6th N.C. MEHTA Memorial Lecture on Indian Miniature Paintings

05:30 PM - 08:30 PM

Lalbhai Dalpatbhai Museum & N.C. Mehta Gallery, Nr. Gujarat University, Navarangpura, Ahmedabad, India 380009

Open for all

2017-11-23 17:30:00 2017-11-23 20:30:00 Asia/Kolkata 6th N.C. MEHTA Memorial Lecture on Indian Miniature Paintings

The 6th N.C. MEHTA MEMORIAL LECTURE ON INDIAN MINIATURE PAINTINGS.

Krishna/Arjun, God/Man, Eternity/Time, Painting/Song: Reading Some Miniature Paintings about The Gita from Mewar (1680-1698), to be delivered by The Eminent Literary Scholar, Prof. Alok Bhalla.

This talk is a critical reading of selected Gita miniatures from a collection of 570 paintings from Mewar. These miniature paintings are unprecedented in Indian art history. This set of folios itself is part of about 5500 illustrations of the Mahabharata painted in 1680-94 and commissioned by Rana Jai Singh. The artist was, perhaps, Allah Baksh. The Mewari translation of each verse is by Pandit Kisandas. The paintings of the Mahabharata are horizontal indicating the story’s movement from a mythic beginning to a cataclysmic end. The Gita paintings are vertical (size 37/24 cm). The Gita does not offer a linear argument which moves logically towards a conclusion, but is a visionary break in the Mahabharata’s narrative of time, change and suffering. For the artist, every shloka is a unique revelation requiring its own visual image. He has no scholarly compulsion to isolate one verse as the Gita’s ‘essence’ offering an unambiguous answer to Arjuna’s fundamental question: How should we live?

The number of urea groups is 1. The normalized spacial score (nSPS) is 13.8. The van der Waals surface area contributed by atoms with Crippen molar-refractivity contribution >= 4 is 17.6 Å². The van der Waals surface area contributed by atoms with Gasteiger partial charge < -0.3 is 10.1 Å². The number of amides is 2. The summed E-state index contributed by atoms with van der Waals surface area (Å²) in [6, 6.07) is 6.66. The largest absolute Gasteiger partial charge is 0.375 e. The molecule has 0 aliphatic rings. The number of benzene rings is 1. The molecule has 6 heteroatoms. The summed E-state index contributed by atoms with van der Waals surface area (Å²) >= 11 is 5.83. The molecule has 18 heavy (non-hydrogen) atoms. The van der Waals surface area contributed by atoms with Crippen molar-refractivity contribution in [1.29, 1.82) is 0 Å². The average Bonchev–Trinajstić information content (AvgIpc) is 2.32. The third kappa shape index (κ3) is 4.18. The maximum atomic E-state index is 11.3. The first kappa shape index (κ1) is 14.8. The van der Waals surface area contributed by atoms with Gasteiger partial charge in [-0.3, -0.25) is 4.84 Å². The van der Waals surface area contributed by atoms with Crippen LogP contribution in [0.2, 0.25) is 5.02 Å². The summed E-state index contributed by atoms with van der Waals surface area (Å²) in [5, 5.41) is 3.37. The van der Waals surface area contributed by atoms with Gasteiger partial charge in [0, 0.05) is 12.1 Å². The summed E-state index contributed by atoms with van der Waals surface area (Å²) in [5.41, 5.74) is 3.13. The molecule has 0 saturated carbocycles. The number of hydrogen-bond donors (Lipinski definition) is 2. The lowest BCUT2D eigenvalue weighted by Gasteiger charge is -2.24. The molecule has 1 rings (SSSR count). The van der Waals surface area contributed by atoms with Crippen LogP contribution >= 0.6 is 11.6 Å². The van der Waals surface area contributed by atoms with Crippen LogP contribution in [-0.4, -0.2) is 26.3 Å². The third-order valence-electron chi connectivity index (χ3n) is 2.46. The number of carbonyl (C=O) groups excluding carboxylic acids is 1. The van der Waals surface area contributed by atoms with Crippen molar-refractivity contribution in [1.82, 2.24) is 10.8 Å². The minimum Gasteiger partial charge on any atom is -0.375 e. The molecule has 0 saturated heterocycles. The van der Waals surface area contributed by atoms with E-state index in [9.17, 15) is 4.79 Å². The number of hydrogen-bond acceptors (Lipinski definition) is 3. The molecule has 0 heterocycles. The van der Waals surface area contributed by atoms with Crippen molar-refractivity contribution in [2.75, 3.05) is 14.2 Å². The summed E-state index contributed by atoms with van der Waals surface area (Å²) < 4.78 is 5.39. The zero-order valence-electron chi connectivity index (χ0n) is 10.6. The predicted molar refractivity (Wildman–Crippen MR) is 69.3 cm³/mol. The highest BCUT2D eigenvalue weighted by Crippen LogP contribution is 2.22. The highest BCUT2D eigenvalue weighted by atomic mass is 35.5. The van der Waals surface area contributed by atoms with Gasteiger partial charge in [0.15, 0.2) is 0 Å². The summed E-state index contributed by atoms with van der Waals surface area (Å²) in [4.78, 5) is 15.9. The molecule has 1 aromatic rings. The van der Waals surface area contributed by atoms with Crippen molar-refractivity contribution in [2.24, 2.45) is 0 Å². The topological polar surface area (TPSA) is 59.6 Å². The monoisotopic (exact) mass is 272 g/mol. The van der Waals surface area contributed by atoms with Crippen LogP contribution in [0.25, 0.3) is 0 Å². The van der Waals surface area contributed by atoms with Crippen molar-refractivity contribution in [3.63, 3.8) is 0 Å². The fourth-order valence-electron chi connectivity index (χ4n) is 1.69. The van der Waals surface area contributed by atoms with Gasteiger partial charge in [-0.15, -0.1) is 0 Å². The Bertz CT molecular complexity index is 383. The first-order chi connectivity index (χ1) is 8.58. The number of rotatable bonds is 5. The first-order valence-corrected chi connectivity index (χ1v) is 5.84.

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Lalbhai Dalpatbhai Museum & N.C. Mehta Gallery, Nr. Gujarat University, Navarangpura, Ahmedabad, India 380009

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The 6th N.C. MEHTA MEMORIAL LECTURE ON INDIAN MINIATURE PAINTINGS.

Krishna/Arjun, God/Man, Eternity/Time, Painting/Song: Reading Some Miniature Paintings about The Gita from Mewar (1680-1698), to be delivered by The Eminent Literary Scholar, Prof. Alok Bhalla.

This talk is a critical reading of selected Gita miniatures from a collection of 570 paintings from Mewar. These miniature paintings are unprecedented in Indian art history. This set of folios itself is part of about 5500 illustrations of the Mahabharata painted in 1680-94 and commissioned by Rana Jai Singh. The artist was, perhaps, Allah Baksh. The Mewari translation of each verse is by Pandit Kisandas. The paintings of the Mahabharata are horizontal indicating the story’s movement from a mythic beginning to a cataclysmic end. The Gita paintings are vertical (size 37/24 cm). The Gita does not offer a linear argument which moves logically towards a conclusion, but is a visionary break in the Mahabharata’s narrative of time, change and suffering. For the artist, every shloka is a unique revelation requiring its own visual image. He has no scholarly compulsion to isolate one verse as the Gita’s ‘essence’ offering an unambiguous answer to Arjuna’s fundamental question: How should we live?

Source: Facebook




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